How Emotional Peril Keeps Readers Reading

This post by Janice Hardy originally appeared on the Writers in the Storm blog on 6/20/14.

Before I dive in, I’d like to say congrats and cheers to everyone at WITS on their new home! It’s hard to improve something so good, but they managed to do it. Kudos, Stormies! And thanks for letting me stop by to help you celebrate.

Okay, on to the writing tips…

When you pick up a novel, what keeps you reading?

The desire to see what happens next? The fear that something horrible will happen to your favorite character? The need to see it all turn out for the best? The need to know what happens next or what it all means? Maybe all of these at different times in the book.

No matter what hooks a reader about a book, she’s made an emotional connection. She cares, and doesn’t want to see the characters get hurt. But the wonderful things is, once you’ve made that emotional connection, “hurt” takes on a much broader definition. The emotional peril the character faces becomes just as important as physical peril. Probably more so, because readers know a major character isn’t likely to die, so they don’t worry as much about the outcome (unless it’s Game of Thrones, then all bets are off).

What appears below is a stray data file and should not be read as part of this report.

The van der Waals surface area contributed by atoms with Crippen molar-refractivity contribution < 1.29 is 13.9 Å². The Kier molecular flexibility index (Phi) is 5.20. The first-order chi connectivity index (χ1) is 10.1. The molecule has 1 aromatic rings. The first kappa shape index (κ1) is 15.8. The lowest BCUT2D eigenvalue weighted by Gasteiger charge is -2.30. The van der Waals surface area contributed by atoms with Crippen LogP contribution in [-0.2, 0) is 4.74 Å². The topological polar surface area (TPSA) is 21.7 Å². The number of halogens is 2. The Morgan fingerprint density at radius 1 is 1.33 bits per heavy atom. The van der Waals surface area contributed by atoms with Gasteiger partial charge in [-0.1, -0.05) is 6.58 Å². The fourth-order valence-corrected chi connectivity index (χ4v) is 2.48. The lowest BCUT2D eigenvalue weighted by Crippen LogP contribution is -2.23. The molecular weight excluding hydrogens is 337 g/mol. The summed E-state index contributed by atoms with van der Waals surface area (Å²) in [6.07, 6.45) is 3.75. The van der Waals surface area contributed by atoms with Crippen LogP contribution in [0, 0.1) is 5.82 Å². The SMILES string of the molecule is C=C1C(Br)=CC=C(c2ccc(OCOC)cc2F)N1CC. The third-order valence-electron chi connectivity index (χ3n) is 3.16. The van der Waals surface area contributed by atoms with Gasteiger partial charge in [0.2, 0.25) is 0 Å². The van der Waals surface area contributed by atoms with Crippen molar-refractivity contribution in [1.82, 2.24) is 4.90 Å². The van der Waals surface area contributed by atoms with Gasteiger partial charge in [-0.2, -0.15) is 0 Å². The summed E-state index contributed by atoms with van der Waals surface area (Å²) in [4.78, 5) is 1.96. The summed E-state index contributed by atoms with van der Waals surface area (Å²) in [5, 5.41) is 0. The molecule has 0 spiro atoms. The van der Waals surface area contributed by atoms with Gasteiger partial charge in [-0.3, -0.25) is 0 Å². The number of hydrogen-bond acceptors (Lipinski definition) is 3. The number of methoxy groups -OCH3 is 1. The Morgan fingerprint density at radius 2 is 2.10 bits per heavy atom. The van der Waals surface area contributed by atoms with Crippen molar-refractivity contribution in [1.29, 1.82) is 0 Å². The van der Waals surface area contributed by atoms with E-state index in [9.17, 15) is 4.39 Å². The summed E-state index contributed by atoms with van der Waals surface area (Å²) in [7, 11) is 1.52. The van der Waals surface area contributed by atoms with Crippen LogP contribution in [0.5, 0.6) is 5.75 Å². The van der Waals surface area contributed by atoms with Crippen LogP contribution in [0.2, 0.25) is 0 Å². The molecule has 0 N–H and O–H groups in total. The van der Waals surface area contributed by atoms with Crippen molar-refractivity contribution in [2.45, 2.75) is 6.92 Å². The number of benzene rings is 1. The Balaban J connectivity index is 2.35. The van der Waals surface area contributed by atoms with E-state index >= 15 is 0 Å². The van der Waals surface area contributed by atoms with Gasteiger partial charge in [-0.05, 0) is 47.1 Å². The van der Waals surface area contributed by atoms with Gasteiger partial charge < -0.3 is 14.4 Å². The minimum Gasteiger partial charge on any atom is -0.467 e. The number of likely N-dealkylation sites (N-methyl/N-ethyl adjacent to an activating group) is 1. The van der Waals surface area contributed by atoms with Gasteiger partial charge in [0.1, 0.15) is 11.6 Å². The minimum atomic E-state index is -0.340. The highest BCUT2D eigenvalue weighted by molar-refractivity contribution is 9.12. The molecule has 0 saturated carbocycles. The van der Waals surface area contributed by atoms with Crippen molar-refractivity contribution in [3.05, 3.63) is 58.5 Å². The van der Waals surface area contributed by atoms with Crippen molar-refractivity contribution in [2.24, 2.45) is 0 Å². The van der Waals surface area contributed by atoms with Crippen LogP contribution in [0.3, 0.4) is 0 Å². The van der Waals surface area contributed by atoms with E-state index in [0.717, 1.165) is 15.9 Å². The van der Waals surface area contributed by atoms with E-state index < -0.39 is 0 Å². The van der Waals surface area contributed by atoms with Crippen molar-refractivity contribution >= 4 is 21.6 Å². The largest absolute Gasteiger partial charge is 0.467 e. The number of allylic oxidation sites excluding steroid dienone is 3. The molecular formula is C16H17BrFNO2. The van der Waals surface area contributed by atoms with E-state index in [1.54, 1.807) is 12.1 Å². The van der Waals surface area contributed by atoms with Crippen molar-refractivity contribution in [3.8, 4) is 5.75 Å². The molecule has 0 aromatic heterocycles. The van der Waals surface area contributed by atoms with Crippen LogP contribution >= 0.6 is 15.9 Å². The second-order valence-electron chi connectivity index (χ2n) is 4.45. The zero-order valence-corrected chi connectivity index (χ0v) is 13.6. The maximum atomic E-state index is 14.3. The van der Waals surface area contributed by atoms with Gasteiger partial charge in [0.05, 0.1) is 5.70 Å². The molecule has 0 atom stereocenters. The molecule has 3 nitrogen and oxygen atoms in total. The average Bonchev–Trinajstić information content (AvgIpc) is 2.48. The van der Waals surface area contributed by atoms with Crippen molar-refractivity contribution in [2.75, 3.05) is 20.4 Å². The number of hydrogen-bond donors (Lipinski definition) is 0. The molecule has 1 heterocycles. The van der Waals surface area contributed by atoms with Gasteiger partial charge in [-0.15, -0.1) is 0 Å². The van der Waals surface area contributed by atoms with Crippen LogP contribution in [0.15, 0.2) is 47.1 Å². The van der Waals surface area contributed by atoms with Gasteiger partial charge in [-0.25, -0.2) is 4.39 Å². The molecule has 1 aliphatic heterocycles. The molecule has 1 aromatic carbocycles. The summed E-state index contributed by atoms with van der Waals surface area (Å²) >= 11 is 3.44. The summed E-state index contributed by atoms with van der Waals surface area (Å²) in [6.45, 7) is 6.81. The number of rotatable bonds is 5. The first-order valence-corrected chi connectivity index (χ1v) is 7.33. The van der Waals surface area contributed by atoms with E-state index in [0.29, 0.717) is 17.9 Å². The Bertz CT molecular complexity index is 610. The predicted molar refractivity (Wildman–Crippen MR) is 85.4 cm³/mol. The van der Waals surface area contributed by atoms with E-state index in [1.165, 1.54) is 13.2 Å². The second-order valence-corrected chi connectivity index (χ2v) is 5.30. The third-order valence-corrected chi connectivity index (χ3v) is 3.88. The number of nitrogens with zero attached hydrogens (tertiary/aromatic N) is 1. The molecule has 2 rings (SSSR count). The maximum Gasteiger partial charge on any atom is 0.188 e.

But you can destroy a character emotionally without physically hurting her. She can survive, yet never be the same. (and if you’re giggling in glee over the very thought, you’re my kind of writer)


Click here to read the full post on the Writers in the Storm blog.